3.5 Recruitment and Retention Pay

There is no recruitment and retention pay applicable to this role.

3.6 Useful Documents

  • Soldier: Magazine of the British Army, March 2014, pp.32-35.

4.0 References

2019DIN07-117 – Volunteers for 4/73 (Sphinx) Special OP Royal Artillery (November 2019) (Amended July 2020).

British Army (2016) Ground Close Combat Roles Open To Women. Available from World Wide Web: http://www.army.mod.uk/news/28632.aspx. [Accessed: 08 August, 2016].

Long, R. (2020) Covert Quest. Soldier: Magazine of the British Army. December 2020, pp.31-34.

Soldier. (2014) Surveillance Specialists Join Forces. Soldier: The Magazine of the British Army. December 2014, pp.17.

Soldier. (2015) Jungle Brothers. Soldier: The Magazine of the British Army. July 2015, pp.22-26.

Soldier. (2021) Special Observer Call. Soldier: Magazine of the British Army. April 2021, pp.17.


5 thoughts on “4/73 (Sphinx) Special Observation Post Battery Royal Artillery

  1. An excellent and well informed piece.
    I challenge the “advanced observation equipment” comment though, perhaps you meant “old, out of date, too heavy and not fit for purpose” – but maybe things have improved in the Army..

  2. Is it possible to get a copy of last years course program please? or just the hill phase so i know what am training for thank you.

    1. (Former Badged Member of 4/73) This information maybe slightly out of date, but was accurate at the time of my Course (2012 and 2013/2014) The Hills phase consists of three weeks of team, pairs and individual navigation routes within Otterburn training area (X/Y/Z in the north of the area if you military maps). At the end of each of the three weeks there were assessment trials to gauge how your fitness and endurance was improving. Although these were tough they were not pass fail tests but your performance was obviously monitored by the D.S) These three weeks are designed to familarise you with the area, practice route selection and get KM in your legs, each day was between a minimum of 12Km and as much as 20Km especially in the individual third week, and each day the weights in your bergan increased.. Word to the wise – although there is a temptation to “bergan watch” and follow the man in front, it does not pay off…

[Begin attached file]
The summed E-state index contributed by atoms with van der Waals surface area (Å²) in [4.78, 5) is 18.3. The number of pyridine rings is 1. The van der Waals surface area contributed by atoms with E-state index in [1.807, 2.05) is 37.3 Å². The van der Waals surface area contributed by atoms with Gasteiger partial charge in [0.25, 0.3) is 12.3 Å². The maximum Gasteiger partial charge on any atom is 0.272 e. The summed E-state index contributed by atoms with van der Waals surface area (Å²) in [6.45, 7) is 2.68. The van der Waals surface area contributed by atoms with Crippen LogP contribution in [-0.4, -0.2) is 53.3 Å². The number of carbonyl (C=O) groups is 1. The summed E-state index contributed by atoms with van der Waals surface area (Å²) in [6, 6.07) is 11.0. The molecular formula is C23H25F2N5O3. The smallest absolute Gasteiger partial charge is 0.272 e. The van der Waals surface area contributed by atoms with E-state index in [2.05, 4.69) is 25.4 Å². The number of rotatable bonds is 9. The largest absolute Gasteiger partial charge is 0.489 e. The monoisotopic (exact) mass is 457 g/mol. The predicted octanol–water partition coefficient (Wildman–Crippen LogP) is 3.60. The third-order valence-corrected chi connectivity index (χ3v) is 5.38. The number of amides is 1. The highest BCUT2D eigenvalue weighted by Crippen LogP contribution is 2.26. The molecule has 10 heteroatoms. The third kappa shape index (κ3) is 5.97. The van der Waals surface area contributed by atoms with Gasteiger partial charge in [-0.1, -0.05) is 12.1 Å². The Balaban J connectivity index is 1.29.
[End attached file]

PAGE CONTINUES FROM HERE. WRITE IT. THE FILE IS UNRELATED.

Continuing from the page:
The forth week is test week. First is the 10mile, 20KG? best effort, the first 5miles being cross country and then back in on tarmac fr the final 4miles. The following day is the individual 22km Nav 4.5?hours with 22kg plus and the next day the 18Km individual Nav 3.5 hours with 22Kg plus.. Assuming you pass all these then comes the 42KM cross country group march (FYI its NOT flat at any point!..)

      On my course and to the best of my knowloedge, nobody gets forced to leave the course during hills, the D.S just wait out for the slow and weak to V.W and will drive arpund the area in Landy and minibus waiting like vultures to pounce on anyone who wraps or gets caught on the tarmac (which is strictly OOB.) Not that you would, but obviously dont expect any words of encouragement or support from D.S, infact expect the opposite. The hills are there to weed out those who cant endure and push themselves through.. The vast majority of þose who rock up on day one dont see the end of week Two, but if you make it through to and beyond test week then it becomes more training rather than whitling away the chaff, and you will be glad fpr the miles in your legs as the weights on the test execises and þe infill routes are honking!
      Its all worth it if you get badged as ots a great Battery and a good place to be. Good luck.